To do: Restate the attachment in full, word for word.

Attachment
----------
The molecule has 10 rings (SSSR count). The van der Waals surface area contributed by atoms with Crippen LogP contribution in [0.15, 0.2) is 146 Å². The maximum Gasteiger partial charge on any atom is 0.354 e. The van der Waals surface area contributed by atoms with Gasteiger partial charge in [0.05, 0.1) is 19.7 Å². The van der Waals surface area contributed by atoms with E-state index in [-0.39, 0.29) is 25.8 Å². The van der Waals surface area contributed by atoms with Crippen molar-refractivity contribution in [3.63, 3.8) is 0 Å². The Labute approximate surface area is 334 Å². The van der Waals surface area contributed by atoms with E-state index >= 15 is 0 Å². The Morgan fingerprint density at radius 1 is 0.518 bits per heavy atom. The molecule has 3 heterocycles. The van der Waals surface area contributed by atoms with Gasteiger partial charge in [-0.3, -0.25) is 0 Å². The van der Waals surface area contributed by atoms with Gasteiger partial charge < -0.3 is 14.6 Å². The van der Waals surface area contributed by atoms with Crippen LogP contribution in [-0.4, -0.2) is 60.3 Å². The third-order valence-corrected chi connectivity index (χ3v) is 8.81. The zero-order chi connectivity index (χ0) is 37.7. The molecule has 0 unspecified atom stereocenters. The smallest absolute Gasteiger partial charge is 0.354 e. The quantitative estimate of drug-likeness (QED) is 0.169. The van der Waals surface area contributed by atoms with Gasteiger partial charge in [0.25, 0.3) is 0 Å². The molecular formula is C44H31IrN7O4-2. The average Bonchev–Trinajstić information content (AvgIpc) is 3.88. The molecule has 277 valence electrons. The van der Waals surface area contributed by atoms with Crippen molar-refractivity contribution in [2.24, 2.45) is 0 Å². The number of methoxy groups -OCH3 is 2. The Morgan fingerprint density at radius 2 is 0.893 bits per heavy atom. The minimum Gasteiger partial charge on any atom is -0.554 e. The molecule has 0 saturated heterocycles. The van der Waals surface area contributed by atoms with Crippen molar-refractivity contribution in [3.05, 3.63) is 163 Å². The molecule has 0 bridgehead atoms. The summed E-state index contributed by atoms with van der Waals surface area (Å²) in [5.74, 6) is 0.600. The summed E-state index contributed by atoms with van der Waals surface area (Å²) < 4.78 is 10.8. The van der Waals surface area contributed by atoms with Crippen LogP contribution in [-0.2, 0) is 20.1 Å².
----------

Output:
The molecule has 10 rings (SSSR count). The van der Waals surface area contributed by atoms with Crippen LogP contribution in [0.15, 0.2) is 146 Å². The maximum Gasteiger partial charge on any atom is 0.354 e. The van der Waals surface area contributed by atoms with Gasteiger partial charge in [0.05, 0.1) is 19.7 Å². The van der Waals surface area contributed by atoms with E-state index in [-0.39, 0.29) is 25.8 Å². The van der Waals surface area contributed by atoms with Crippen molar-refractivity contribution in [3.63, 3.8) is 0 Å². The Labute approximate surface area is 334 Å². The van der Waals surface area contributed by atoms with E-state index >= 15 is 0 Å². The Morgan fingerprint density at radius 1 is 0.518 bits per heavy atom. The molecule has 3 heterocycles. The van der Waals surface area contributed by atoms with Gasteiger partial charge in [-0.3, -0.25) is 0 Å². The van der Waals surface area contributed by atoms with Gasteiger partial charge < -0.3 is 14.6 Å². The van der Waals surface area contributed by atoms with Crippen LogP contribution in [-0.4, -0.2) is 60.3 Å². The third-order valence-corrected chi connectivity index (χ3v) is 8.81. The zero-order chi connectivity index (χ0) is 37.7. The molecule has 0 unspecified atom stereocenters. The smallest absolute Gasteiger partial charge is 0.354 e. The quantitative estimate of drug-likeness (QED) is 0.169. The van der Waals surface area contributed by atoms with Gasteiger partial charge in [0.25, 0.3) is 0 Å². The molecular formula is C44H31IrN7O4-2. The average Bonchev–Trinajstić information content (AvgIpc) is 3.88. The molecule has 277 valence electrons. The van der Waals surface area contributed by atoms with Crippen molar-refractivity contribution in [2.24, 2.45) is 0 Å². The number of methoxy groups -OCH3 is 2. The Morgan fingerprint density at radius 2 is 0.893 bits per heavy atom. The minimum Gasteiger partial charge on any atom is -0.554 e. The molecule has 0 saturated heterocycles. The van der Waals surface area contributed by atoms with Crippen molar-refractivity contribution in [3.05, 3.63) is 163 Å². The molecule has 0 bridgehead atoms. The summed E-state index contributed by atoms with van der Waals surface area (Å²) in [5.74, 6) is 0.600. The summed E-state index contributed by atoms with van der Waals surface area (Å²) < 4.78 is 10.8. The van der Waals surface area contributed by atoms with Crippen LogP contribution in [-0.2, 0) is 20.1 Å².